Brown signed a general release absolving General Motors from "all . . . claims and demands whatsoever, in law or in equity." Davis was paid $833.33, Effman receiving an identical amount. On October 14, 1981, Judge Curtin entered the stipulated judgment dismissing the action "without costs and without prejudice to the right, upon good cause shown within 60 days, to reopen the action if settlement is not consummated."
On January 4, 1982, Davis, acting for himself, petitioned the district court for attorney's fees in the amount of $30,073. Judge Curtin denied the application, finding that the stipulation and release were intended by the parties, namely General Motors and Brown, to include any claim for attorney's fees. Davis appealed in his own name — the caption remaining in Brown's name — claiming that he was entitled to fees by virtue of The Civil Rights Attorney's Fees Awards Act of 1976 ("the Act"), 42 U.S.C. § 1988 (1976) ("Section 1988"). We affirm.
1. Standing to Apply for Counsel Fees
Davis contends that he is entitled to $30,073 in additional compensation for his time spent on Brown's behalf under Section 1988 which authorizes the court to "allow the prevailing party, . . . a reasonable attorney's fee as part of the costs." We agree that such a fee may be awarded regardless of whether a party "prevails" through settlement or litigation, Maher v. Gagne, 448 U.S. 122, 100 S.Ct. 2570, 65 L.Ed.2d 653 (1980), but disagree that Davis may claim attorney's fees in his own name as the real party in interest.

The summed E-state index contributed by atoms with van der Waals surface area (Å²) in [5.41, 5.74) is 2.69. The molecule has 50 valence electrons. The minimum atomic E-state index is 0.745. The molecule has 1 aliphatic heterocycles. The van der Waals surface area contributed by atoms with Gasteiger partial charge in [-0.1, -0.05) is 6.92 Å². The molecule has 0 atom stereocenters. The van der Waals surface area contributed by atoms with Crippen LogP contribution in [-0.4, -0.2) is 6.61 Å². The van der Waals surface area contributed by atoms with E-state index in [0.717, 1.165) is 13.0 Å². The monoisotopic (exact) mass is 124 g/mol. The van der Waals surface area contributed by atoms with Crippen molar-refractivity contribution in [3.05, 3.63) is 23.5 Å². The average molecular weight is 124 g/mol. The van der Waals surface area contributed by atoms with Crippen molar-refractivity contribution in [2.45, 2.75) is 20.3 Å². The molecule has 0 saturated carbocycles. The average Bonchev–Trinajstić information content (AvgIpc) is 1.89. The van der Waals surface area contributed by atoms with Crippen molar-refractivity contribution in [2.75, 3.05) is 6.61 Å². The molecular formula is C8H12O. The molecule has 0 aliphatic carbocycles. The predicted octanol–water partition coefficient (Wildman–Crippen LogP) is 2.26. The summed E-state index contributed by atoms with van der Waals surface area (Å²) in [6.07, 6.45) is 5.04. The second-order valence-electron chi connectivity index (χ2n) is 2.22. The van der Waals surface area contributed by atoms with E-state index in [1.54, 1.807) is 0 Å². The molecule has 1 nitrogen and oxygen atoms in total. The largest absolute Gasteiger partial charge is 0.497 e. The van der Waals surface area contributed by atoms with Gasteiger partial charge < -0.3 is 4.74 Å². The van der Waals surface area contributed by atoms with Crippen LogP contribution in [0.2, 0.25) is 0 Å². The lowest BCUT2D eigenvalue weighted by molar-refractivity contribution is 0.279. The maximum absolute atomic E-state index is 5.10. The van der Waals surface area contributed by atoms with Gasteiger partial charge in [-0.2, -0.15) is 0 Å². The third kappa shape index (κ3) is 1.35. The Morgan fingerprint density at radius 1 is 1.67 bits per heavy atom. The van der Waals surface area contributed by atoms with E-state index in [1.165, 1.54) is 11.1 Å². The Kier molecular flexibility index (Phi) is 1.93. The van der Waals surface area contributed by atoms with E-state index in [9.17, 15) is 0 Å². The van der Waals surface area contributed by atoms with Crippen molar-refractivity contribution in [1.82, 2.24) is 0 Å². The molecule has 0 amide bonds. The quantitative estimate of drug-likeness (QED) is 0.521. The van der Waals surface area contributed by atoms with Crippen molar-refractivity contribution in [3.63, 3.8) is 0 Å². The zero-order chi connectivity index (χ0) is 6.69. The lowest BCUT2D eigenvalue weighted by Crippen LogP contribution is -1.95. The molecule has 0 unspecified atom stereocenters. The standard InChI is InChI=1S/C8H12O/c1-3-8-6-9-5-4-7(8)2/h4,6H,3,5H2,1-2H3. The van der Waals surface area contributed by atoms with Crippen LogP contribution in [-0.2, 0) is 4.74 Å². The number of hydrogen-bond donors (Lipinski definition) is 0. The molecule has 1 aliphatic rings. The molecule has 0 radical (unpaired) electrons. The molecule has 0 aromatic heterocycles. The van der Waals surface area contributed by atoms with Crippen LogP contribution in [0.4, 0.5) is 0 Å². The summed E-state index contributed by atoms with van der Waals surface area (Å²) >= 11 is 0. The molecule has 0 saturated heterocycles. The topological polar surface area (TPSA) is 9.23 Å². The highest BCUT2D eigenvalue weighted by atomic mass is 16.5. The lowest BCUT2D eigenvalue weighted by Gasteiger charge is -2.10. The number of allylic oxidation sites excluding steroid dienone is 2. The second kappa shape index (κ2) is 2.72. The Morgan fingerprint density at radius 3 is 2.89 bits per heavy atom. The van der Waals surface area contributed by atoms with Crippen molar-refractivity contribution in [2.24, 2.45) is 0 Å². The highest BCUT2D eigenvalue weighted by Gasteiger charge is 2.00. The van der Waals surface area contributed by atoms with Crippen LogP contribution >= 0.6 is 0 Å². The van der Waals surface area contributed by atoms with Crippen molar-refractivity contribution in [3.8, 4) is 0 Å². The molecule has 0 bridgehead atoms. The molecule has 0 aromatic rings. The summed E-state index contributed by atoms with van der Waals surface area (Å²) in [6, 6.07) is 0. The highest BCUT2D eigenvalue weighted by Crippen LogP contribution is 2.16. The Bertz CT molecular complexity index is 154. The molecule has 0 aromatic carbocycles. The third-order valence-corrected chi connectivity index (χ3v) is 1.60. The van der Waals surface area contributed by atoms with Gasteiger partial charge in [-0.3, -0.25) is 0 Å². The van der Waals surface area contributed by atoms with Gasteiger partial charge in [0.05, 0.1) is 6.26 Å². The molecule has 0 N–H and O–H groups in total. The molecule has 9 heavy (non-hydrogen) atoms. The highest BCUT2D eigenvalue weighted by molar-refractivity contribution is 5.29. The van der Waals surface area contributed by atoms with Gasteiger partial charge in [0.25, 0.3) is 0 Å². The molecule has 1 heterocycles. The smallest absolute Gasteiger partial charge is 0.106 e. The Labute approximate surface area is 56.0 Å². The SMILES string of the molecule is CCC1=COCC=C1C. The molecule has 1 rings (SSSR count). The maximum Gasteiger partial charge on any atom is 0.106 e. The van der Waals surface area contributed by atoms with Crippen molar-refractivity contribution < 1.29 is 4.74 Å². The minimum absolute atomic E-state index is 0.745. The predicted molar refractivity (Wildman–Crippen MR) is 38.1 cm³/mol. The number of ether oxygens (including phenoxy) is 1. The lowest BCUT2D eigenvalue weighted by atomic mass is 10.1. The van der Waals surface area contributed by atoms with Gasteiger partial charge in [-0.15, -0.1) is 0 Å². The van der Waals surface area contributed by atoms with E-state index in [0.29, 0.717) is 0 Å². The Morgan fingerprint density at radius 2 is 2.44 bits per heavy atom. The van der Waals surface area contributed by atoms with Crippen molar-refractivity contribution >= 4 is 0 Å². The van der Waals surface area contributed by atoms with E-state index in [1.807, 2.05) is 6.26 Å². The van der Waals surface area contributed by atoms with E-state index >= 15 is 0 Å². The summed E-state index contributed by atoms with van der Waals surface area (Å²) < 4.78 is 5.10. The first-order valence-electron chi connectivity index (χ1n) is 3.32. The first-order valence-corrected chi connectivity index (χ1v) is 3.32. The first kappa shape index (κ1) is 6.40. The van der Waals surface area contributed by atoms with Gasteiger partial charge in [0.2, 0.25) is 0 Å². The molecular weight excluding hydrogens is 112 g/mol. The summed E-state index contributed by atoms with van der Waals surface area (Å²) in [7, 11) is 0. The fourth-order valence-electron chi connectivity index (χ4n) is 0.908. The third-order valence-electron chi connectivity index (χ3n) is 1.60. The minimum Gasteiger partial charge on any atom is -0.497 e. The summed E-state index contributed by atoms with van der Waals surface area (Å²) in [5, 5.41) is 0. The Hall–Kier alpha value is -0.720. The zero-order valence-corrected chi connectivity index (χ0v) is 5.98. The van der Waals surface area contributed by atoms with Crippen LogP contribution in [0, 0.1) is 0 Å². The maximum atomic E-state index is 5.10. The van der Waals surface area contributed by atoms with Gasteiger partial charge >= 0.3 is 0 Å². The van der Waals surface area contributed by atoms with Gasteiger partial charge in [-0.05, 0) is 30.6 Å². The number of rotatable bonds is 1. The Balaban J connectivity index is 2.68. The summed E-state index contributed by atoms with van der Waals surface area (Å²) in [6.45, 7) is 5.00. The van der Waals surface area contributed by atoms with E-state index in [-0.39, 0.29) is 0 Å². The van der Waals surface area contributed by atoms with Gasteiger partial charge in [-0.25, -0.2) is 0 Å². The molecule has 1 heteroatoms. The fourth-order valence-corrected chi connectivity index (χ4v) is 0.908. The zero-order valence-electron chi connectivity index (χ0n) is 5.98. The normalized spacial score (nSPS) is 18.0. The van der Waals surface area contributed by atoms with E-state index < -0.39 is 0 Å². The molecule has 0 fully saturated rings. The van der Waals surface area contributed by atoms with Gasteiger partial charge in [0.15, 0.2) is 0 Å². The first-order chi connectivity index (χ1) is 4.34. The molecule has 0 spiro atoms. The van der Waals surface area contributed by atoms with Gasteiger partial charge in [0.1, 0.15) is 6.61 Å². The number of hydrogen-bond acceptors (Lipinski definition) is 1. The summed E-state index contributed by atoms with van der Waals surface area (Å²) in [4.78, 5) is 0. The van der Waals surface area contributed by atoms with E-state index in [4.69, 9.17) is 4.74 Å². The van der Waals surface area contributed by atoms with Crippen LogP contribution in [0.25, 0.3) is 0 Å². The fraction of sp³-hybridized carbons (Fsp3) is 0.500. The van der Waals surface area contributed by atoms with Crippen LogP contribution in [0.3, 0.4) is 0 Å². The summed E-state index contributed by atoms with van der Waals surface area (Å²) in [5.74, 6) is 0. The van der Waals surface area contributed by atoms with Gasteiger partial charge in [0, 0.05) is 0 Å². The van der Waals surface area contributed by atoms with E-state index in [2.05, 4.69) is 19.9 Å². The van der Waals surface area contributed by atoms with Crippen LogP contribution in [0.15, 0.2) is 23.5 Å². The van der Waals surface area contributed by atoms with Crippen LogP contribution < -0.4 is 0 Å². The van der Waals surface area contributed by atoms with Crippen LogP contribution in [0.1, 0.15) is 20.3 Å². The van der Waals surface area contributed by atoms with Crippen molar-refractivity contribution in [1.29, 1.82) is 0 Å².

Under the Act it is the prevailing party rather than the lawyer who is entitled to attorney's fees. See Oguachuba v. INS, 706 F.2d 93, 97 (2d Cir. 1983) (interpreting similar language in the Equal Access to Justice Act, 28 U.S.C. § 2412(d)(1)(A) (Supp. V 1981)).
We repeat what we said in Oguachuba. The entitlement of an attorney to fees depends upon the contractual arrangement between the attorney and the client. The parties to these arrangements may well take into account the possibility of a court award of fees where statutory authority such as Section 1988 exists but a claim for such an award must itself be made by the party rather than the attorney.